The pandemic has challenged the way libraries connect and engage with their local communities. Here are some of the exciting findings shared by presenters as part of the OPLA Community-Led Think Tank's Community Conversation and what they might mean for the future of community librarianship.
Remember the TV game show, Cash Cab? Contestants could try to answer questions on their own, but if they got stuck, they could phone a friend or shout out to someone passing by. In some ways, the Southern Ontario Library Service (SOLS) is like that friend, the person you can call or turn to for an answer. And now, more than ever, we know that library staff across the province could use a friend as they grapple with offering new or modified services (e.g., curbside pick-up) in response to the pandemic.
Created in the 1970s, the SOLS organization is an agency of the provincial government that has been through many ministry names and served different geographical areas. Today, we are under the wing of the Ministry of Heritage, Sport, Tourism and Culture Industries and serve southern Ontario.
The staff at the Southern Ontario Library Service are known for their innovative training and having started the EXCEL distance education program back in 1987 when no one in the province wanted to take on distance education. The online certificate program provides an opportunity to acquire and develop core skills in all areas of public library service. Over the years, nearly 1000 participants have completed the EXCEL certificate program. Based on feedback, we have offered many in-person workshops and these days, many webinars on topics from Readers’ Advisory to children’s music programs and from change management to using OverDrive.
As that friend who might know the answer you need, SOLS has consultants on hand to answer specific questions over the phone or by email. Sometimes we don’t have all the answers, but recognize that there are common questions facing the library community. In these times, like a librarian, we help by connecting people with others struggling with the same issues –to share ideas and information, and figure it out together. This is why we’ve been the ‘go-to’ organization for professional information.
When I first started working at SOLS in 1991, there were multiple filing cabinets full of print resources, copies of which could be photocopied and distributed. We published print resources for both library staff members and for library board members under the banners of Sourcebook, Trustee tips, and the Library Board Development Kit. Over time, our work has evolved to web-based products in the form of LibGuides which balance curated lists of links to outside resources with updated, electronic versions of our print materials. Topics range from the municipal environment to accessibility and human resources. As of December 2019, our most searched LibGuide was on policy development.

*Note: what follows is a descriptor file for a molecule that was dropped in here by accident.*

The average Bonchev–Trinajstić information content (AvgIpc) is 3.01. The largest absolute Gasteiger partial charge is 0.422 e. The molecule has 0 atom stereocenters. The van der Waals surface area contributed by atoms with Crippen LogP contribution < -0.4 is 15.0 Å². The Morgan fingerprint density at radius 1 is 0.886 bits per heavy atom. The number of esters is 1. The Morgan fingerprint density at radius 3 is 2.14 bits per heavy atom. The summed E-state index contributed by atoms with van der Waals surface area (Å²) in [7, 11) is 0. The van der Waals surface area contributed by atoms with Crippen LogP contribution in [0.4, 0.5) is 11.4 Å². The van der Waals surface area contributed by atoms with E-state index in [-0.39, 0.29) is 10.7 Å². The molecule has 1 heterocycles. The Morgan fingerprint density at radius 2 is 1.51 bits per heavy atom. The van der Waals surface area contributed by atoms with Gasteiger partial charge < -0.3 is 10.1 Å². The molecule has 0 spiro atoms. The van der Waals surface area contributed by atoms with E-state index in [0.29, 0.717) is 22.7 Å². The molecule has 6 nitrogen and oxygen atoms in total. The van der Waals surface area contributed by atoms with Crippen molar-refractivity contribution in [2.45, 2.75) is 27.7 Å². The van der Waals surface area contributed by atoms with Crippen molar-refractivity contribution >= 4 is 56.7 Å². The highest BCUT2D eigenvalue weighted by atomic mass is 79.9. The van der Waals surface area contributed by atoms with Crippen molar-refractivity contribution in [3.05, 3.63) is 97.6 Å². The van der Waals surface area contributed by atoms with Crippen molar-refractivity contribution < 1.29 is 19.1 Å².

It is clear to us that there are situations where library staff or library board members need another person (or resource) to turn to for an answer. With that in mind, we have been regularly adding blog posts to our “Let’s talk libraries” series on topics ranging from Growing digital collections during COVID-19 to Supporting employee mental health during the COVID-19 pandemic and creative program ideas. We have been running conversations with library staff who need to have a platform to network with their peers, to be able to ask questions and to just find out what is happening in other libraries. The value we add is simple: it’s about networking, sharing ideas and information. It’s about knowing you can reach out to your SOLS representative who can help find the answer.
How we’ve been helping during the pandemic
As all of you are quite aware, in March 2020, life changed for the library world. SOLS reacted quickly to the situation. A new LibGuide called COVID-19: Resources for public libraries was created, followed shortly after by one called Programming, staffing and well-being during the COVID-19 pandemic. Both resources are fluid documents, with ideas and information added to each one on a regular basis. You might be able to guess which LibGuides are now our most popular professional resources. In the past two months, there have been more than 4,000 hits between these two guides!
You can still “shout out” to SOLS via phone or email with questions you have. And, one day soon, there may be a “street shout out” as we will see folks in person at our networking meetings, workshops or other events. Until then, just know that we’re always here, on the end of the phone or email.
Peggy Malcolm is a library consultant for the Southern Ontario Library Service (SOLS). As part of the SOLS Consulting team, Peggy provides information to library staff and trustees in eastern Ontario on a range of topics. She helps prepare resource materials for the SOLS website such as the Trillium Library sample policies. As the SOLS representative on the Ontario Public Library Guidelines Council, she coordinates accreditation audits for libraries in southern Ontario. Since 2000, Peggy has managed the TD Summer Reading program for SOLS and is the primary contact in southern Ontario for the Ministry’s Annual Survey and Public Library Operating Grant programs.